I don't know how popular this is, but if you are paying by the hour, at least where I live there a few storage units that allow people to play music, in fact almost all the storage units in this place we call "the archery studios" (which isn't actual studios at all, just storage buildings), are occupied by bands. Maybe 1 or 2 units are actually used for storage lol. But might try looking into something like this. Then you could play as much as you wanted for a flat fee. Plus when my friend had a place out there, after the bars we'd go jam there till 5 or 6 in the morning lol. Was pretty awesome.

But if it helps you play better, I can't think of any reason to not warm up on the pad first.
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Old 07-28-2013, 04:28 AM
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Ian Ballard Ian Ballard is offline
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Default Re: Drum set hand technique

I highly encourage all of you guys, if you aren't already, to subscribe to Drumchannel.com. One Masterclass in particular that I think it ESSENTIAL, is Chad Wackerman's on the Murray Spivack method. This method, is a very effective way to play in a very relaxed way, regardless of the intensity, tempo and dynamic of the music. I was lucky enough (well, I paid $80 so it wasn't luck I guess) to have a private lesson with Chad Wackerman years ago. That hour changed my playing forever. Before that, I was playing in a very strict German grip with the gap between thumb and forefinger closed and my technique was very tense and stiff (I was actually taught this by a very respected teacher). He got me to loosen my grip and have a gap in between, allowing the stick to move freely. He showed me amazing exercises that, to this day, make playing very loud and fast music easy and prevents pain, blisters and injury. One cool example is instead of "pressing" a closed roll, as is widely taught, you practice triple-strokes and gradually increasing speed, you eventually can produce very nice-sounding closed rolls without your hands clamping up. This also allows a very smooth transition from a closed to open roll without changing your hand technique or grip.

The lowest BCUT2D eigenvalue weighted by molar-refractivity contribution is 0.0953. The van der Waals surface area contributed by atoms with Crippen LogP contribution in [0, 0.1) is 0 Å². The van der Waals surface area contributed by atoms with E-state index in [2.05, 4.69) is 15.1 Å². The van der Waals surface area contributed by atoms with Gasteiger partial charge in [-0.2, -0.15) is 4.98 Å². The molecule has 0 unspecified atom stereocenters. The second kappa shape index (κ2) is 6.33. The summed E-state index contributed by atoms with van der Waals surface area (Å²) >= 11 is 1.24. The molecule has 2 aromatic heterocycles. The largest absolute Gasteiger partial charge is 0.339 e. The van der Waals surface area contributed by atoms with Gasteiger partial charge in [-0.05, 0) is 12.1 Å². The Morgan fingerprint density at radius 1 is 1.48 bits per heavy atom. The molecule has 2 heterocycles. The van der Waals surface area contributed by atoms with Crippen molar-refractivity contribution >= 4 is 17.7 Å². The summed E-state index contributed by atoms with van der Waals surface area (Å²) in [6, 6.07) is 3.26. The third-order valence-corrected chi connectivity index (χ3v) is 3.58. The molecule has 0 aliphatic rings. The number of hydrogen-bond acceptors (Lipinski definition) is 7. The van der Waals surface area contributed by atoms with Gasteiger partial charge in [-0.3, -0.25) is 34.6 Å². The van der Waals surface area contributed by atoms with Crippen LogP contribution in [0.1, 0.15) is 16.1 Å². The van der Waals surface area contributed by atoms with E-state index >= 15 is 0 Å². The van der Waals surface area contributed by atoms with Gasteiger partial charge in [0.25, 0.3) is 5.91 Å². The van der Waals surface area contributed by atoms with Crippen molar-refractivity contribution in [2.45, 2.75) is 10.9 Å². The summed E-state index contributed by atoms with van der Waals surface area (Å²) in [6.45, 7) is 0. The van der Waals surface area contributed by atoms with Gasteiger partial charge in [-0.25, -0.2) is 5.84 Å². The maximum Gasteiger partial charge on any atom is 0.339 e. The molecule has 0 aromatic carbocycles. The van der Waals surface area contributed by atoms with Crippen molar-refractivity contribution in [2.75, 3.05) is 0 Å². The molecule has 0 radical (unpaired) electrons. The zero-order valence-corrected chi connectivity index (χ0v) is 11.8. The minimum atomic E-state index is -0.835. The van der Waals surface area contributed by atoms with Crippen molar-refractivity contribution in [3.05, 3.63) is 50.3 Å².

I have a genetic disposition towards arthritis and I can honestly say at 35, I have zero issues with pain in my hands and I have to give some credit to Chad for showing me the light, so to speak.
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Old 07-28-2013, 04:48 AM